The Planned Unit Development District is established to provide a voluntary regulatory framework designed to encourage and promote improved environmental and aesthetic design in the City of Madison by allowing for greater freedom, imagination and flexibility in the development of land while insuring substantial compliance to the basic intent of the zoning code and the general plan for community development. To this intent, it allows diversification and variation in the bulk and relationship of uses, structures and spaces in developments conceived as comprehensive and cohesive unified plans and projects. It is further intended to encourage developments consistent with coordinated area site planning.

In terms of community vision and goals, this Section of the Code addresses the sustainable and creative development of the city. This goal is mentioned at the beginning of the Comprehensive plan, with all other elements of the plan combining to serve the purpose of such development.

In terms of specific elements of the Comprehensive plan, the Section emphasizes intergovernmental cooperation, and also land use. Officials and governments are to cooperate to ensure the effective and sustainable development of the community.


I believe that the Comprehensive Plan and Zoning Ordinance are quite adequate to cover all the elements needed to ensure and guide the future growth of the community. It bases all the elements it mentions upon the initially stated values and goals of the community. Indeed, the Plan also states that the community is to play an important and active part in the planning and future growth of the city. Furthermore, the Plan also states that the elements and the projected actions to reach goals are fluid and subject to change according to actual results related to the plan. This fluidity is also subject to community input. I believe that all possible aspects of the future growth issues have been covered; important community aspects such as the economy and education are addressed, as well as governmental issues such as the economy and governance, along with sustainability issues such as the preservation of natural and cultural resources. All the important aspects are then covered, while the potential to cover any upcoming issues are allowed for. I therefore do not believe that anything needs to be added.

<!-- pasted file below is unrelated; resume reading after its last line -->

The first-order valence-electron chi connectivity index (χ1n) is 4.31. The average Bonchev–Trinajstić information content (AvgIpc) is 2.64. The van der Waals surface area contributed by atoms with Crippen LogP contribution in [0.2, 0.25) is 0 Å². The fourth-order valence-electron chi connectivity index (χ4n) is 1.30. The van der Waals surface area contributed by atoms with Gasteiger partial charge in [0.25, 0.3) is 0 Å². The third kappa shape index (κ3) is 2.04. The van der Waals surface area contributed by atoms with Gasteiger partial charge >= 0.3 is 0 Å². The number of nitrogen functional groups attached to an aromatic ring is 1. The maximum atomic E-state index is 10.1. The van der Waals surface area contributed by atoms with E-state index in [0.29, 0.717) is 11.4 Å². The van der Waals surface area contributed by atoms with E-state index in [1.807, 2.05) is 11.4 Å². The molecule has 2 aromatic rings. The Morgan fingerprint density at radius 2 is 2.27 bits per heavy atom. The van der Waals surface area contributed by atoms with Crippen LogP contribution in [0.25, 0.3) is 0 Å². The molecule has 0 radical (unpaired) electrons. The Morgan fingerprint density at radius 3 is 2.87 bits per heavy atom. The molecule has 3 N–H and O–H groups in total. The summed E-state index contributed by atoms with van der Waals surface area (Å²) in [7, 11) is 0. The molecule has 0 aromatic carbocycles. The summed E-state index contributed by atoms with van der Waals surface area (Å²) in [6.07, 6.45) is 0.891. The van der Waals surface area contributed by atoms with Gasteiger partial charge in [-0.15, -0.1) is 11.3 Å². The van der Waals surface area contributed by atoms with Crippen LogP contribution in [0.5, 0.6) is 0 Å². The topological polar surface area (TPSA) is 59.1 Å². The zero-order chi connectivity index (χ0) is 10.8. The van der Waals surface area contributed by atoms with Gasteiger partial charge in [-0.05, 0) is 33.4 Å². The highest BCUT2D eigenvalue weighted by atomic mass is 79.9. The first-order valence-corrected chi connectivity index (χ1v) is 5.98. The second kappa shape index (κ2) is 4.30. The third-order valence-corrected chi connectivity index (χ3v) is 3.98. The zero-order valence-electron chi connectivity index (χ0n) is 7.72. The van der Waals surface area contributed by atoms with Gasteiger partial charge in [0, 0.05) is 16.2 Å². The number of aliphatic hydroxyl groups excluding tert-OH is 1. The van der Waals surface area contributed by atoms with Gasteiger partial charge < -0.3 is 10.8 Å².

Part B.


The minimum allowable lot size is estimated in order to ensure the goals of the Zoning Ordinance are met. These goals relate directly to the Comprehensive Plan, in that their purpose is the well-being of citizens and the sustainable growth of the community. The residential development generally includes large to single family residences. Large lots therefore require a low density of resident unites. Recreational, religious and educational facilities are allowed under permit. The minimum area per lot is 33,000 square feet, with a minimum lot width of 115 feet.


The gross building area per lot should not be more than 40% of the lot area. To calculate the floor to area ratio, 40 is divided by 100, which results in a figure of 0.4. The allowable FAR is therefore 0.4.


To arrive at the square feet of a building's gross area, the minimum lot size is multiplied by 40%, which results in a result representing 40% of the lot size. In this specific case, 33,000 square feet is therefore multiplied by 40%, with the result of 13,200 square feet. The gross are of a building can therefore 13,200 square feet of the total 33,000 square feet. This includes all the buildings on the plot, to ensure that… [END OF PREVIEW] . . . READ MORE

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Planning Comprehensive Plan and Land Development Plan Zoning.  (2009, May 20).  Retrieved September 22, 2020, from

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"Planning Comprehensive Plan and Land Development Plan Zoning."  May 20, 2009.  Accessed September 22, 2020.